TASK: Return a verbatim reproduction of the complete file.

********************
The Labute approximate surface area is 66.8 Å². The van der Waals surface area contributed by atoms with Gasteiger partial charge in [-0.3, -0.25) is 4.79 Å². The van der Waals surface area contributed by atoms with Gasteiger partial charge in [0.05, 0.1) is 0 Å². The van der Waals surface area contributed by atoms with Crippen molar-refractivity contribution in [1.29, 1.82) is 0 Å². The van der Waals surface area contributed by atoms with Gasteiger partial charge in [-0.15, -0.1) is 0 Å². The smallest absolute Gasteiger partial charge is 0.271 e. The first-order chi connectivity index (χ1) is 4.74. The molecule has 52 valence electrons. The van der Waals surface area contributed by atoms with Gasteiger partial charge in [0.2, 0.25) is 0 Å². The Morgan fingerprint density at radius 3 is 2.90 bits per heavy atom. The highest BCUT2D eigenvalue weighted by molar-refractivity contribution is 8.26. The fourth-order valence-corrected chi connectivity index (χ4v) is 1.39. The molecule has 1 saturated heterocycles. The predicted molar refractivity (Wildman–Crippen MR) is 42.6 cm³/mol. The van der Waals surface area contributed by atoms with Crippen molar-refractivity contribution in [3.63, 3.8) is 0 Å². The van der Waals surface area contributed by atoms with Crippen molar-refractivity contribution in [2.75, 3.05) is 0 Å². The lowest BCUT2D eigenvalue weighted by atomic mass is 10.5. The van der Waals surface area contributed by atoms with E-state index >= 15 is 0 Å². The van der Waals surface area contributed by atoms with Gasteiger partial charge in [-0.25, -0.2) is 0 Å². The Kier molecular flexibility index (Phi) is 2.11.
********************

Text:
The Labute approximate surface area is 66.8 Å². The van der Waals surface area contributed by atoms with Gasteiger partial charge in [-0.3, -0.25) is 4.79 Å². The van der Waals surface area contributed by atoms with Gasteiger partial charge in [0.05, 0.1) is 0 Å². The van der Waals surface area contributed by atoms with Crippen molar-refractivity contribution in [1.29, 1.82) is 0 Å². The van der Waals surface area contributed by atoms with Gasteiger partial charge in [-0.15, -0.1) is 0 Å². The smallest absolute Gasteiger partial charge is 0.271 e. The first-order chi connectivity index (χ1) is 4.74. The molecule has 52 valence electrons. The van der Waals surface area contributed by atoms with Gasteiger partial charge in [0.2, 0.25) is 0 Å². The Morgan fingerprint density at radius 3 is 2.90 bits per heavy atom. The highest BCUT2D eigenvalue weighted by molar-refractivity contribution is 8.26. The fourth-order valence-corrected chi connectivity index (χ4v) is 1.39. The molecule has 1 saturated heterocycles. The predicted molar refractivity (Wildman–Crippen MR) is 42.6 cm³/mol. The van der Waals surface area contributed by atoms with Crippen molar-refractivity contribution in [3.63, 3.8) is 0 Å². The van der Waals surface area contributed by atoms with Crippen molar-refractivity contribution in [2.75, 3.05) is 0 Å². The lowest BCUT2D eigenvalue weighted by atomic mass is 10.5. The van der Waals surface area contributed by atoms with E-state index >= 15 is 0 Å². The van der Waals surface area contributed by atoms with Gasteiger partial charge in [-0.25, -0.2) is 0 Å². The Kier molecular flexibility index (Phi) is 2.11.